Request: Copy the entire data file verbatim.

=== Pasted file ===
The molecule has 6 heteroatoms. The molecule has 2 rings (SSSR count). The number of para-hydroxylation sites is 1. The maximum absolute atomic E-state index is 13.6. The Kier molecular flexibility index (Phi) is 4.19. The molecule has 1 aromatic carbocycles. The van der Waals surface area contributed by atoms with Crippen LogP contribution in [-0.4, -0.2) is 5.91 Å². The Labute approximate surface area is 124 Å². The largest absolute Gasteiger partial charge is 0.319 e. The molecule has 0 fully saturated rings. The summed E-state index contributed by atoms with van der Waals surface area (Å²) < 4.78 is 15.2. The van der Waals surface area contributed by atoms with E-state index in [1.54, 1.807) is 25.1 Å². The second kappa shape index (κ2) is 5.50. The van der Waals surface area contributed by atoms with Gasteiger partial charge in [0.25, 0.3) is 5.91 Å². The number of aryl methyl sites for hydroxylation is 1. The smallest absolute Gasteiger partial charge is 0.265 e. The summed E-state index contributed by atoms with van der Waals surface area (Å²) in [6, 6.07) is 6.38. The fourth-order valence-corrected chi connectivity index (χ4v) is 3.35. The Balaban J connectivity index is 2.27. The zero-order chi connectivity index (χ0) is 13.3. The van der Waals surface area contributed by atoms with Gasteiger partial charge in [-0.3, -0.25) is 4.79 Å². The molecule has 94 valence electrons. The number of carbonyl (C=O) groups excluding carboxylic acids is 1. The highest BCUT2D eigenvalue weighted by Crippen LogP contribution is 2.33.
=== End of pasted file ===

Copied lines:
The molecule has 6 heteroatoms. The molecule has 2 rings (SSSR count). The number of para-hydroxylation sites is 1. The maximum absolute atomic E-state index is 13.6. The Kier molecular flexibility index (Phi) is 4.19. The molecule has 1 aromatic carbocycles. The van der Waals surface area contributed by atoms with Crippen LogP contribution in [-0.4, -0.2) is 5.91 Å². The Labute approximate surface area is 124 Å². The largest absolute Gasteiger partial charge is 0.319 e. The molecule has 0 fully saturated rings. The summed E-state index contributed by atoms with van der Waals surface area (Å²) < 4.78 is 15.2. The van der Waals surface area contributed by atoms with E-state index in [1.54, 1.807) is 25.1 Å². The second kappa shape index (κ2) is 5.50. The van der Waals surface area contributed by atoms with Gasteiger partial charge in [0.25, 0.3) is 5.91 Å². The number of aryl methyl sites for hydroxylation is 1. The smallest absolute Gasteiger partial charge is 0.265 e. The summed E-state index contributed by atoms with van der Waals surface area (Å²) in [6, 6.07) is 6.38. The fourth-order valence-corrected chi connectivity index (χ4v) is 3.35. The Balaban J connectivity index is 2.27. The zero-order chi connectivity index (χ0) is 13.3. The van der Waals surface area contributed by atoms with Gasteiger partial charge in [-0.3, -0.25) is 4.79 Å². The molecule has 94 valence electrons. The number of carbonyl (C=O) groups excluding carboxylic acids is 1. The highest BCUT2D eigenvalue weighted by Crippen LogP contribution is 2.33.